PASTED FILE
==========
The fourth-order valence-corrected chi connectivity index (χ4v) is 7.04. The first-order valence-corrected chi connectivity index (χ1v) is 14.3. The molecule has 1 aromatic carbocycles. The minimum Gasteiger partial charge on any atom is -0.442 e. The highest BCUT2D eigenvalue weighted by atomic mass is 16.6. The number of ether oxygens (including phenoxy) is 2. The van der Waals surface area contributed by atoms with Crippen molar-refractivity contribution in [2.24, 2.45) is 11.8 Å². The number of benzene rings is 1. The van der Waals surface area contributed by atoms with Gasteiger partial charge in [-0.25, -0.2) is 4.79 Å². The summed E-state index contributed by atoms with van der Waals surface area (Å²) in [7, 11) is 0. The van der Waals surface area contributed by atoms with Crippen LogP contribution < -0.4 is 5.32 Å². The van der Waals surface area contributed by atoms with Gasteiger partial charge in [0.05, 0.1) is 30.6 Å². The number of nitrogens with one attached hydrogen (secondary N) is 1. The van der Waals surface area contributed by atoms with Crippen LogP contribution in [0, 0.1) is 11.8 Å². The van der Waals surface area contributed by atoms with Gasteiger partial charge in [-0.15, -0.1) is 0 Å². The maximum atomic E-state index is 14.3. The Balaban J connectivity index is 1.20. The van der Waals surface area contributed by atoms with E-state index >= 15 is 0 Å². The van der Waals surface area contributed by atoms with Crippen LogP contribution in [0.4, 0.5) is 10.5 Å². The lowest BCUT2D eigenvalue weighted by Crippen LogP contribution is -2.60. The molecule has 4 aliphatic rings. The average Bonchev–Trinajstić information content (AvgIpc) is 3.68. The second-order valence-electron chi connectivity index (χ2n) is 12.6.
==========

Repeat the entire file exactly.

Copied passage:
The fourth-order valence-corrected chi connectivity index (χ4v) is 7.04. The first-order valence-corrected chi connectivity index (χ1v) is 14.3. The molecule has 1 aromatic carbocycles. The minimum Gasteiger partial charge on any atom is -0.442 e. The highest BCUT2D eigenvalue weighted by atomic mass is 16.6. The number of ether oxygens (including phenoxy) is 2. The van der Waals surface area contributed by atoms with Crippen molar-refractivity contribution in [2.24, 2.45) is 11.8 Å². The number of benzene rings is 1. The van der Waals surface area contributed by atoms with Gasteiger partial charge in [-0.25, -0.2) is 4.79 Å². The summed E-state index contributed by atoms with van der Waals surface area (Å²) in [7, 11) is 0. The van der Waals surface area contributed by atoms with Crippen LogP contribution < -0.4 is 5.32 Å². The van der Waals surface area contributed by atoms with Gasteiger partial charge in [0.05, 0.1) is 30.6 Å². The number of nitrogens with one attached hydrogen (secondary N) is 1. The van der Waals surface area contributed by atoms with Crippen LogP contribution in [0, 0.1) is 11.8 Å². The van der Waals surface area contributed by atoms with Gasteiger partial charge in [-0.15, -0.1) is 0 Å². The maximum atomic E-state index is 14.3. The Balaban J connectivity index is 1.20. The van der Waals surface area contributed by atoms with E-state index >= 15 is 0 Å². The van der Waals surface area contributed by atoms with Crippen LogP contribution in [0.4, 0.5) is 10.5 Å². The lowest BCUT2D eigenvalue weighted by Crippen LogP contribution is -2.60. The molecule has 4 aliphatic rings. The average Bonchev–Trinajstić information content (AvgIpc) is 3.68. The second-order valence-electron chi connectivity index (χ2n) is 12.6.